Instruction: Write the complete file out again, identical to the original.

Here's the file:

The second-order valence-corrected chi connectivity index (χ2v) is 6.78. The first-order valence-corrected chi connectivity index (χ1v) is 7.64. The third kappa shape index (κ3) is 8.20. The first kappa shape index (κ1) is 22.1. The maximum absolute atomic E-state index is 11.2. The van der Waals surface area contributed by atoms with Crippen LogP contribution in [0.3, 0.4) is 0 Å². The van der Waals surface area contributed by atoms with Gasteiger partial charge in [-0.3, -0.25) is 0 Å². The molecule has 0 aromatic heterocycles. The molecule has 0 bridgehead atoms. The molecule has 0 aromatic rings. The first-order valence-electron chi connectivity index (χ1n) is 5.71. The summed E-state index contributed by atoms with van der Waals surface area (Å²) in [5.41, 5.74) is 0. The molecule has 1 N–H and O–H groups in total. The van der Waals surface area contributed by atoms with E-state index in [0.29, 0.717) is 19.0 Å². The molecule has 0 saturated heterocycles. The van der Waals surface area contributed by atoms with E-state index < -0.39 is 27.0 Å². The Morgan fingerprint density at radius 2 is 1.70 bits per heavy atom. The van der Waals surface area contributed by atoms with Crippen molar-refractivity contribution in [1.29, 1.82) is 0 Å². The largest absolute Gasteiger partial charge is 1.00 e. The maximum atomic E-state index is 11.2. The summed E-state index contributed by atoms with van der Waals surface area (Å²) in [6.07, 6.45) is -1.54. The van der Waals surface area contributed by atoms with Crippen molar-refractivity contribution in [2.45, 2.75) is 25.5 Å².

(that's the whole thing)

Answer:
The second-order valence-corrected chi connectivity index (χ2v) is 6.78. The first-order valence-corrected chi connectivity index (χ1v) is 7.64. The third kappa shape index (κ3) is 8.20. The first kappa shape index (κ1) is 22.1. The maximum absolute atomic E-state index is 11.2. The van der Waals surface area contributed by atoms with Crippen LogP contribution in [0.3, 0.4) is 0 Å². The van der Waals surface area contributed by atoms with Gasteiger partial charge in [-0.3, -0.25) is 0 Å². The molecule has 0 aromatic heterocycles. The molecule has 0 bridgehead atoms. The molecule has 0 aromatic rings. The first-order valence-electron chi connectivity index (χ1n) is 5.71. The summed E-state index contributed by atoms with van der Waals surface area (Å²) in [5.41, 5.74) is 0. The molecule has 1 N–H and O–H groups in total. The van der Waals surface area contributed by atoms with E-state index in [0.29, 0.717) is 19.0 Å². The molecule has 0 saturated heterocycles. The van der Waals surface area contributed by atoms with E-state index < -0.39 is 27.0 Å². The Morgan fingerprint density at radius 2 is 1.70 bits per heavy atom. The van der Waals surface area contributed by atoms with Crippen molar-refractivity contribution in [1.29, 1.82) is 0 Å². The largest absolute Gasteiger partial charge is 1.00 e. The maximum atomic E-state index is 11.2. The summed E-state index contributed by atoms with van der Waals surface area (Å²) in [6.07, 6.45) is -1.54. The van der Waals surface area contributed by atoms with Crippen molar-refractivity contribution in [2.45, 2.75) is 25.5 Å².